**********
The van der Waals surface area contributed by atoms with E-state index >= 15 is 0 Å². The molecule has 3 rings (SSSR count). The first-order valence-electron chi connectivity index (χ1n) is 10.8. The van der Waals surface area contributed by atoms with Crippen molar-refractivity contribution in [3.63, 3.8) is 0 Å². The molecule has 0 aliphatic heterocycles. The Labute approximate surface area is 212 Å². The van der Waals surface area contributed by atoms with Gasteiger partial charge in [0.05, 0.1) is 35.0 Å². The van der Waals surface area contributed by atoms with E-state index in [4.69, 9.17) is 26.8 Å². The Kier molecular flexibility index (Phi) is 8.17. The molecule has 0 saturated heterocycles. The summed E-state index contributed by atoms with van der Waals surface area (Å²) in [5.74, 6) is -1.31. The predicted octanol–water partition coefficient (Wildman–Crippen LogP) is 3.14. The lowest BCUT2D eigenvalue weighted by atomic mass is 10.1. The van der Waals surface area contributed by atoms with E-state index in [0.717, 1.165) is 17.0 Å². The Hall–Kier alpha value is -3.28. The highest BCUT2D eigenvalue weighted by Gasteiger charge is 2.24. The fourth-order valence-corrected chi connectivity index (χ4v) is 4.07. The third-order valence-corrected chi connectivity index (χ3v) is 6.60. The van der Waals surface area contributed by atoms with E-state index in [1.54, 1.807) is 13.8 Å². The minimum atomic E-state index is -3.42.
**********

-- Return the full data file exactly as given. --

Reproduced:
The van der Waals surface area contributed by atoms with E-state index >= 15 is 0 Å². The molecule has 3 rings (SSSR count). The first-order valence-electron chi connectivity index (χ1n) is 10.8. The van der Waals surface area contributed by atoms with Crippen molar-refractivity contribution in [3.63, 3.8) is 0 Å². The molecule has 0 aliphatic heterocycles. The Labute approximate surface area is 212 Å². The van der Waals surface area contributed by atoms with Gasteiger partial charge in [0.05, 0.1) is 35.0 Å². The van der Waals surface area contributed by atoms with E-state index in [4.69, 9.17) is 26.8 Å². The Kier molecular flexibility index (Phi) is 8.17. The molecule has 0 saturated heterocycles. The summed E-state index contributed by atoms with van der Waals surface area (Å²) in [5.74, 6) is -1.31. The predicted octanol–water partition coefficient (Wildman–Crippen LogP) is 3.14. The lowest BCUT2D eigenvalue weighted by atomic mass is 10.1. The van der Waals surface area contributed by atoms with E-state index in [0.717, 1.165) is 17.0 Å². The Hall–Kier alpha value is -3.28. The highest BCUT2D eigenvalue weighted by Gasteiger charge is 2.24. The fourth-order valence-corrected chi connectivity index (χ4v) is 4.07. The third-order valence-corrected chi connectivity index (χ3v) is 6.60. The van der Waals surface area contributed by atoms with E-state index in [1.54, 1.807) is 13.8 Å². The minimum atomic E-state index is -3.42.